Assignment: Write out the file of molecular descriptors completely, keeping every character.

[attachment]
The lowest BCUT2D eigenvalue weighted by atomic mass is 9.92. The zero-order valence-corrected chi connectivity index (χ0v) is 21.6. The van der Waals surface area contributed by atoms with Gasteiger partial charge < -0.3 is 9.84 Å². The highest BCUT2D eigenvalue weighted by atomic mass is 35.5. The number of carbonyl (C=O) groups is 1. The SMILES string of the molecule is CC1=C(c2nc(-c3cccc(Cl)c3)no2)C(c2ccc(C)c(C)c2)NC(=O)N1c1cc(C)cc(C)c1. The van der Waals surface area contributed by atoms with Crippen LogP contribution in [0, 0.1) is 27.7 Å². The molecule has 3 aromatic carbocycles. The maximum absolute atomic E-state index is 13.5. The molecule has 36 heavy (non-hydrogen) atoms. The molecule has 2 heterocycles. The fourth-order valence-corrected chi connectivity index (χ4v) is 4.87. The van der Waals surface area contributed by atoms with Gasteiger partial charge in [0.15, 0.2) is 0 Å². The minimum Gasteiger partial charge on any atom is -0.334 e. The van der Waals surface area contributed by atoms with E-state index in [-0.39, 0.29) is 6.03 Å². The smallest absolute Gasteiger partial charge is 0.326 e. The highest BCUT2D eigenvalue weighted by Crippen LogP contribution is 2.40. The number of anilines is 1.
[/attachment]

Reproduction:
The lowest BCUT2D eigenvalue weighted by atomic mass is 9.92. The zero-order valence-corrected chi connectivity index (χ0v) is 21.6. The van der Waals surface area contributed by atoms with Gasteiger partial charge < -0.3 is 9.84 Å². The highest BCUT2D eigenvalue weighted by atomic mass is 35.5. The number of carbonyl (C=O) groups is 1. The SMILES string of the molecule is CC1=C(c2nc(-c3cccc(Cl)c3)no2)C(c2ccc(C)c(C)c2)NC(=O)N1c1cc(C)cc(C)c1. The van der Waals surface area contributed by atoms with Crippen LogP contribution in [0, 0.1) is 27.7 Å². The molecule has 3 aromatic carbocycles. The maximum absolute atomic E-state index is 13.5. The molecule has 36 heavy (non-hydrogen) atoms. The molecule has 2 heterocycles. The fourth-order valence-corrected chi connectivity index (χ4v) is 4.87. The van der Waals surface area contributed by atoms with Gasteiger partial charge in [0.15, 0.2) is 0 Å². The minimum Gasteiger partial charge on any atom is -0.334 e. The van der Waals surface area contributed by atoms with E-state index in [-0.39, 0.29) is 6.03 Å². The smallest absolute Gasteiger partial charge is 0.326 e. The highest BCUT2D eigenvalue weighted by Crippen LogP contribution is 2.40. The number of anilines is 1.